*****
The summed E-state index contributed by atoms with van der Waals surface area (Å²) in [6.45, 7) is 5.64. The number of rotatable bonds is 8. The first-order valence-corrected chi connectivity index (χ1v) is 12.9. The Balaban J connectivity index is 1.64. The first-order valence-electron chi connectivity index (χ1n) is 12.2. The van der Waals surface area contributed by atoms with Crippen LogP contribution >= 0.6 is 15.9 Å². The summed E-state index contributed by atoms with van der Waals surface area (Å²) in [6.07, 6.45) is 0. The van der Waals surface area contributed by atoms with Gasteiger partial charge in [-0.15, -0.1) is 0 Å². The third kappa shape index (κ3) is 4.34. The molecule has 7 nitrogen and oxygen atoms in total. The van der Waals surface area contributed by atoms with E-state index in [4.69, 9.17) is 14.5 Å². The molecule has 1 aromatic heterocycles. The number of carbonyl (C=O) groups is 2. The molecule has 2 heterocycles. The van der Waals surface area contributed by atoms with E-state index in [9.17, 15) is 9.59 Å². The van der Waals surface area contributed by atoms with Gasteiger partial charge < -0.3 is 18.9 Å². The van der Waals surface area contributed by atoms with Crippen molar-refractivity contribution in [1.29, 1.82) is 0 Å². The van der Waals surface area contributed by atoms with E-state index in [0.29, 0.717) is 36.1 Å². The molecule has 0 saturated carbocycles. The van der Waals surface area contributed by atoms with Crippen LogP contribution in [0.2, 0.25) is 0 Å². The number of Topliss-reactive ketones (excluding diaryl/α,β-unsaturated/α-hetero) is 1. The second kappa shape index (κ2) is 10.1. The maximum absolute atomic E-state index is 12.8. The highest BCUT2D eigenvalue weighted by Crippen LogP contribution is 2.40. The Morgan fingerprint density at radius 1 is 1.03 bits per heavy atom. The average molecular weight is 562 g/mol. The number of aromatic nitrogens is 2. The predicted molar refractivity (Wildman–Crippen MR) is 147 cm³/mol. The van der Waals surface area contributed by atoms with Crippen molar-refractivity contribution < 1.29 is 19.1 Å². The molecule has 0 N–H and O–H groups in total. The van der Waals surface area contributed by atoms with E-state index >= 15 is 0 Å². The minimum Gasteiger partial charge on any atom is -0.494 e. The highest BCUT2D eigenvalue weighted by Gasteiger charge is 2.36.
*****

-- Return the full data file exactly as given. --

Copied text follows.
The summed E-state index contributed by atoms with van der Waals surface area (Å²) in [6.45, 7) is 5.64. The number of rotatable bonds is 8. The first-order valence-corrected chi connectivity index (χ1v) is 12.9. The Balaban J connectivity index is 1.64. The first-order valence-electron chi connectivity index (χ1n) is 12.2. The van der Waals surface area contributed by atoms with Crippen LogP contribution >= 0.6 is 15.9 Å². The summed E-state index contributed by atoms with van der Waals surface area (Å²) in [6.07, 6.45) is 0. The van der Waals surface area contributed by atoms with Gasteiger partial charge in [-0.15, -0.1) is 0 Å². The third kappa shape index (κ3) is 4.34. The molecule has 7 nitrogen and oxygen atoms in total. The van der Waals surface area contributed by atoms with E-state index in [4.69, 9.17) is 14.5 Å². The molecule has 1 aromatic heterocycles. The number of carbonyl (C=O) groups is 2. The molecule has 2 heterocycles. The van der Waals surface area contributed by atoms with E-state index in [9.17, 15) is 9.59 Å². The van der Waals surface area contributed by atoms with Gasteiger partial charge < -0.3 is 18.9 Å². The van der Waals surface area contributed by atoms with Crippen molar-refractivity contribution in [1.29, 1.82) is 0 Å². The van der Waals surface area contributed by atoms with E-state index in [0.29, 0.717) is 36.1 Å². The molecule has 0 saturated carbocycles. The van der Waals surface area contributed by atoms with Crippen LogP contribution in [0.2, 0.25) is 0 Å². The number of Topliss-reactive ketones (excluding diaryl/α,β-unsaturated/α-hetero) is 1. The second kappa shape index (κ2) is 10.1. The maximum absolute atomic E-state index is 12.8. The highest BCUT2D eigenvalue weighted by Crippen LogP contribution is 2.40. The Morgan fingerprint density at radius 1 is 1.03 bits per heavy atom. The average molecular weight is 562 g/mol. The number of aromatic nitrogens is 2. The predicted molar refractivity (Wildman–Crippen MR) is 147 cm³/mol. The van der Waals surface area contributed by atoms with Crippen molar-refractivity contribution < 1.29 is 19.1 Å². The molecule has 0 N–H and O–H groups in total. The van der Waals surface area contributed by atoms with E-state index >= 15 is 0 Å². The minimum Gasteiger partial charge on any atom is -0.494 e. The highest BCUT2D eigenvalue weighted by Gasteiger charge is 2.36.